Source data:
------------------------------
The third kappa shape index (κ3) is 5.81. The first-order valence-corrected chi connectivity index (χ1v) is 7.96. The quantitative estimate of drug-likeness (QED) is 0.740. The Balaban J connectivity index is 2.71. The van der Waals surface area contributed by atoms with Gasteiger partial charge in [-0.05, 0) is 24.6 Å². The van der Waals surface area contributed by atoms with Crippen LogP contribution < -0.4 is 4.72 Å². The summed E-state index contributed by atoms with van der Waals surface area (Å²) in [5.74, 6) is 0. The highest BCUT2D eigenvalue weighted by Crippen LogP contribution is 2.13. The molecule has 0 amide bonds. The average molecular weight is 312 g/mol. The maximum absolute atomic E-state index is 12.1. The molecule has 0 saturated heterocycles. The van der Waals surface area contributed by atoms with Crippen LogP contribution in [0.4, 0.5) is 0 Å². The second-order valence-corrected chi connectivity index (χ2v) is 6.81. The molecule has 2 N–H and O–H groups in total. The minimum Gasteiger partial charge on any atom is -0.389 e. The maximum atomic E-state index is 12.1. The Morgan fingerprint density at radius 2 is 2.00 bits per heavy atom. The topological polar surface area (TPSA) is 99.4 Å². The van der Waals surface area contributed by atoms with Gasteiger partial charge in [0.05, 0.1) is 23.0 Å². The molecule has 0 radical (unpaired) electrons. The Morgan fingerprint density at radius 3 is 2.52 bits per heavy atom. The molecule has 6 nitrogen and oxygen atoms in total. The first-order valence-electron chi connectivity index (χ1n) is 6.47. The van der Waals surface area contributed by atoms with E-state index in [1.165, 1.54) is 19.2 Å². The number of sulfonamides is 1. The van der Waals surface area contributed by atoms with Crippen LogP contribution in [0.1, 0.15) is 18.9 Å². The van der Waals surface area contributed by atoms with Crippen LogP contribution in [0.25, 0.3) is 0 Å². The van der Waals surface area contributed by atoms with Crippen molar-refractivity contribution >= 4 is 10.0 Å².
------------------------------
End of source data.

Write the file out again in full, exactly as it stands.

The third kappa shape index (κ3) is 5.81. The first-order valence-corrected chi connectivity index (χ1v) is 7.96. The quantitative estimate of drug-likeness (QED) is 0.740. The Balaban J connectivity index is 2.71. The van der Waals surface area contributed by atoms with Gasteiger partial charge in [-0.05, 0) is 24.6 Å². The van der Waals surface area contributed by atoms with Crippen LogP contribution < -0.4 is 4.72 Å². The summed E-state index contributed by atoms with van der Waals surface area (Å²) in [5.74, 6) is 0. The highest BCUT2D eigenvalue weighted by Crippen LogP contribution is 2.13. The molecule has 0 amide bonds. The average molecular weight is 312 g/mol. The maximum absolute atomic E-state index is 12.1. The molecule has 0 saturated heterocycles. The van der Waals surface area contributed by atoms with Crippen LogP contribution in [0.4, 0.5) is 0 Å². The second-order valence-corrected chi connectivity index (χ2v) is 6.81. The molecule has 2 N–H and O–H groups in total. The minimum Gasteiger partial charge on any atom is -0.389 e. The maximum atomic E-state index is 12.1. The Morgan fingerprint density at radius 2 is 2.00 bits per heavy atom. The topological polar surface area (TPSA) is 99.4 Å². The van der Waals surface area contributed by atoms with Gasteiger partial charge in [0.05, 0.1) is 23.0 Å². The molecule has 0 radical (unpaired) electrons. The Morgan fingerprint density at radius 3 is 2.52 bits per heavy atom. The molecule has 6 nitrogen and oxygen atoms in total. The first-order valence-electron chi connectivity index (χ1n) is 6.47. The van der Waals surface area contributed by atoms with E-state index in [1.165, 1.54) is 19.2 Å². The number of sulfonamides is 1. The van der Waals surface area contributed by atoms with Crippen LogP contribution in [0.1, 0.15) is 18.9 Å². The van der Waals surface area contributed by atoms with Crippen LogP contribution in [0.25, 0.3) is 0 Å². The van der Waals surface area contributed by atoms with Crippen molar-refractivity contribution >= 4 is 10.0 Å².